TABLE OF CONTENTS
A Guide to the Hal Irby Greer Papers, 1918-1936
Hal Irby Greer was born in Beaumont, Texas, on 1885 October 18. He attended both Texas A&M University (then the Agricultural and Mechanical College of Texas, or Texas A.M.C.) and the University of Texas. Greer married Catherine L. Smith on 1908 June 3 in Garland County, Arkansas. The couple had two sons, Willis Roswell Greer and Hal Wyche Greer, before divorcing around 1917.
Greer was quick to enlist in the military soon after the United States entered World War I, even though he was past the conscription age. Greer completed air training in Austin, Texas, and Garden City, New York. In France, he was an aviator in the U.S. Army Air Service. Greer was cited for bravery during the war but was also left permanently physically disabled, suffering from frozen lungs due to exposure and high flights. Greer began receiving treatments while still in France. When he returned to the United States following the war, he spent significant amounts of time in hospitals and underwent several operations, none of which fully restored his health.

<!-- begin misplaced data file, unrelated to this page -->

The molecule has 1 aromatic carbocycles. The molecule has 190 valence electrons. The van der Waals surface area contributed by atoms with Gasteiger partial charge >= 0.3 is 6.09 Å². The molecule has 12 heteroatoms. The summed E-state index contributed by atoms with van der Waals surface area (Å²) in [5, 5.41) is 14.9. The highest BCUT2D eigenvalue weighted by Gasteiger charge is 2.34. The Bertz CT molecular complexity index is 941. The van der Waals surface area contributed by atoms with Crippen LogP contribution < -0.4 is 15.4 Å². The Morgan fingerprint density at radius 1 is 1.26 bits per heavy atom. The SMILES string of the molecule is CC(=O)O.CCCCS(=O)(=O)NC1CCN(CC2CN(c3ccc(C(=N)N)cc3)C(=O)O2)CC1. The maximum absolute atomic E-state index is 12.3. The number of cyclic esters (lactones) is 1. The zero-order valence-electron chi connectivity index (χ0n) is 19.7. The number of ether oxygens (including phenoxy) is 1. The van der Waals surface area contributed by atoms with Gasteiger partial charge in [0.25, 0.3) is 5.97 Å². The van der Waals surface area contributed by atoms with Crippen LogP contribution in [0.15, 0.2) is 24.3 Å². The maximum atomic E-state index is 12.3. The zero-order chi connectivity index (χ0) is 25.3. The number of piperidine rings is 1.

Greer continued to reside in Beaumont until relocating to Houston around 1924; there he worked as an independent oil operator and oil land developer. He married Vallie Fletcher Hubbard (1896-1930) on 1924 October 2. Greer died in Houston on 1936 February 4.
Letters, printed material, essays, and photographs form the Hal Irby Greer papers, documenting his World War I experiences. Letters from Greer to his parents describe daily military life in France and his combat experiences. Several clippings reproduce all or part of other wartime letters. Two brief, post-war essays also refer to his military service. Photographs are primarily snapshots taken during his army career, including several of aircraft. Some photographs of family are also part of the collection.
No restrictions. The collection is open for research.
Please be advised that the library does not hold the copyright to most of the material in its archival collections. It is the responsibility of the researcher to secure those rights when needed. Permission to reproduce does not constitute permission to publish. The researcher assumes full responsibility for conforming to the laws of copyright, literary property rights, and libel.
[Identification of item], Hal Irby Greer Papers, 1918-1936, Col 896, Daughters of the Republic of Texas Library, San Antonio, Texas.
Gift of Willis R. Greer, 1976 March.
Processed by Warren Stricker, 1998 August.
Finding aid edited and encoded by Caitlin Donnelly, 2010 August.